What I Read July 2022

by - August 11, 2022

Let me start this reading roundup by saying that I read a lot more than this post is going to reflect. There was a lot happening in July, and I was feeling pretty overwhelmed. When that happens, I have a hard time starting something new, so I spent most of the month re-reading the Gamer Girls series, which I’ve talked about a few times on the blog over the past couple of years. It’s one of my favorite non-fantasy series and exactly what I needed in my life in late July.

That said, I did read four new books in July. Three of the four were fantastic, but I would recommend all four. In fact, one of the books on this list is one of the best books I’ve read all summer and all year.

I'm also pretty excited about what I'm reading for August - Gallows Bridge (the final book of the Harlequin Crew series by Caroline Peckham and Susanne Valenti), The Desert of Glass (sequel to The Last Monument by Michael C. Grumley), Aria (book 3 of The Happily Never After series by H.P. Mallory), and Book of Black (by Holly Black). I'm also waiting with baited breath for the final book in  Chandelle LaVaun's The Coven: Fae Magic series, The Death Witch, to come out. I'll have to do a quick re-read of the first three books to refresh all those particular details before I dive into that one though.

Alright, here are the four books I read in July 2022.

Author: Colleen Hoover

Sometimes the perfect relationship is only perfect on the outside. This book explores that from several angles but all through the eyes of one woman, Lily. Lily grew up watching her father abuse her mother and vowed she would never find herself in the same situation as her mother. After high school, she heads off to Boston for college, then stays to start her career. Then she meets Ryle, who is everything she's ever wanted, but their idyllic relationship doesn't last, and soon Lily finds herself in her mother's shoes. Plus, her first love re-enters her life unexpectedly, throwing another wrench into her life. This book will take you on an emotional roller coaster ride. Parts of this were extremely hard to read, but it was very poignant overall. And if it wasn't obvious from what I've already written, there is a very big trigger all throughout this one.

Author: Marie Benedict 

Agatha Christie is one of my favorite authors of all time. Anyone who is a fan of the mystery writer knows that she went missing for 11 days in the 1920s. No one knows what happened during that time, though many have speculated. This book is an imagined story of what could have happened before, during, and immediately after Mrs. Christie's disappearance. This is not the first book I've read that speculates on those mysterious 11 days, so I had high expectations. Sadly, they weren't met. That's not to say this book was not good, because it was! But it did not stand up to The Woman on the Orient Express, which I enjoyed immensely. The way this book was structured was also a little odd for me, and at times quite frustrating.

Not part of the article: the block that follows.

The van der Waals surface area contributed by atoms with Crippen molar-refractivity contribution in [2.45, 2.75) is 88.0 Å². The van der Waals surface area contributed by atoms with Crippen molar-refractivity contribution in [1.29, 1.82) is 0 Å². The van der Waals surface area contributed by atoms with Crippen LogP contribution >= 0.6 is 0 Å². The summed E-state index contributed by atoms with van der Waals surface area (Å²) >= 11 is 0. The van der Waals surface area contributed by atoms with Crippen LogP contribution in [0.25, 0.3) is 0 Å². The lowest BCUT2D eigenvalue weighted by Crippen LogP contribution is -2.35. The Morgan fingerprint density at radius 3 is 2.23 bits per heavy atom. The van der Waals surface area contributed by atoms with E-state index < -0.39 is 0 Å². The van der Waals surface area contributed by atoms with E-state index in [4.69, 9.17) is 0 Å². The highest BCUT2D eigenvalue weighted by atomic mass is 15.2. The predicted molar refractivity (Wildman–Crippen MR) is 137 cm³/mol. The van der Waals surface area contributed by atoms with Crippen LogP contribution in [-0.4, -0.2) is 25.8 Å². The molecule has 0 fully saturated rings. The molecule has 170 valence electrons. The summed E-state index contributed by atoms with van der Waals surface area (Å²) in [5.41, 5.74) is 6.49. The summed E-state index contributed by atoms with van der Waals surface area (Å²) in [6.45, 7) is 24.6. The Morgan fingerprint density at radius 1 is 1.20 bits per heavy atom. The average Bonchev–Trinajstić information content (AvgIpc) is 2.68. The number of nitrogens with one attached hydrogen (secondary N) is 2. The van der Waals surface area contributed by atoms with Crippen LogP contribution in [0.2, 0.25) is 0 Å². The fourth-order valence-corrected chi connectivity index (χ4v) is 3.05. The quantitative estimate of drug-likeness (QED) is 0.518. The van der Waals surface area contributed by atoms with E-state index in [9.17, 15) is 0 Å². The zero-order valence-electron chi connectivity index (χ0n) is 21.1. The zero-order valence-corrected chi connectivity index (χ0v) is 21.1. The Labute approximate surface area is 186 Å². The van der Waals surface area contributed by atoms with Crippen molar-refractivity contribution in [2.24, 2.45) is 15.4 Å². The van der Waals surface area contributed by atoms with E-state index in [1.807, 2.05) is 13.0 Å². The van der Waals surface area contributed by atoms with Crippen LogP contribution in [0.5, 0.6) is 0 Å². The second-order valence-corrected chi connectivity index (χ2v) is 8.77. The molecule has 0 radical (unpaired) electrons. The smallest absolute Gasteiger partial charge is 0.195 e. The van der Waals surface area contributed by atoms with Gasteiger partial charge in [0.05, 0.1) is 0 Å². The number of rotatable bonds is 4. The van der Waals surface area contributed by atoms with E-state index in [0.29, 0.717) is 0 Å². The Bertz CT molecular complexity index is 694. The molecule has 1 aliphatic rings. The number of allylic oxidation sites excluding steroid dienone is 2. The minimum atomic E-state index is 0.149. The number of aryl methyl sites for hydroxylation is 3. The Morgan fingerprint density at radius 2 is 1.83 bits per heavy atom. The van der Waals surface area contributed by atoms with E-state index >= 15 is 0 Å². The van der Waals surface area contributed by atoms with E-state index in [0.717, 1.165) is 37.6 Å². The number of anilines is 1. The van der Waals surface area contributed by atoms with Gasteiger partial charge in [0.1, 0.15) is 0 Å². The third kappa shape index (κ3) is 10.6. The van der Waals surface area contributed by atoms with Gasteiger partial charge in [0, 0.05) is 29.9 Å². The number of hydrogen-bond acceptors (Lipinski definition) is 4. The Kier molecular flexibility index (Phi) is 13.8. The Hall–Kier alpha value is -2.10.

Author: Gary D. Schmidt

Holling Hoodhood's teacher hates him. At least, he thinks she does. All because he's the only student in his class who doesn't leave at lunch time on Wednesdays, meaning she doesn't get the afternoon to herself. At first, she's got him cleaning erasers and other chore-type activities but eventually they start studying Shakespeare during their extra time together.

This was the best book I read this summer...and it's for middle school! Seriously, though. This book took me through the full spectrum of emotions. There was one scene that made me laugh so hard, I had to put the book down for a minute. There were a few that made me cry. And throughout it all, you watch this seventh grader grow and take his first steps into manhood. Even though this book is set in the late 1960s and touches on several big events that happened during that time, namely the Vietnam War and Martin Luther King Jr.'s assassination, it deals with issues that are still relevant in today's world, especially when it comes to relationships. I highly recommend everyone read this book, no matter your age.

Author: Paige Crutcher

Persephone May has never belonged. She's spent her entire life trying to hide her unruly magic and find a place to finally call home. When her magic causes a very public scene, Persephone finally accepts her one friend's invitation to come visit her on the island where she lives. Except Wile Isle isn't an ordinary island. There, Persephone discovers she's not alone in her magic, but she also discovers she's the only hope of breaking a century-long curse.

I enjoyed this one quite a bit. However, I thought it was uncommonly dry-witted for a book about magic. It was kind of like A Discovery of Witches meets The Starless Sea for me.

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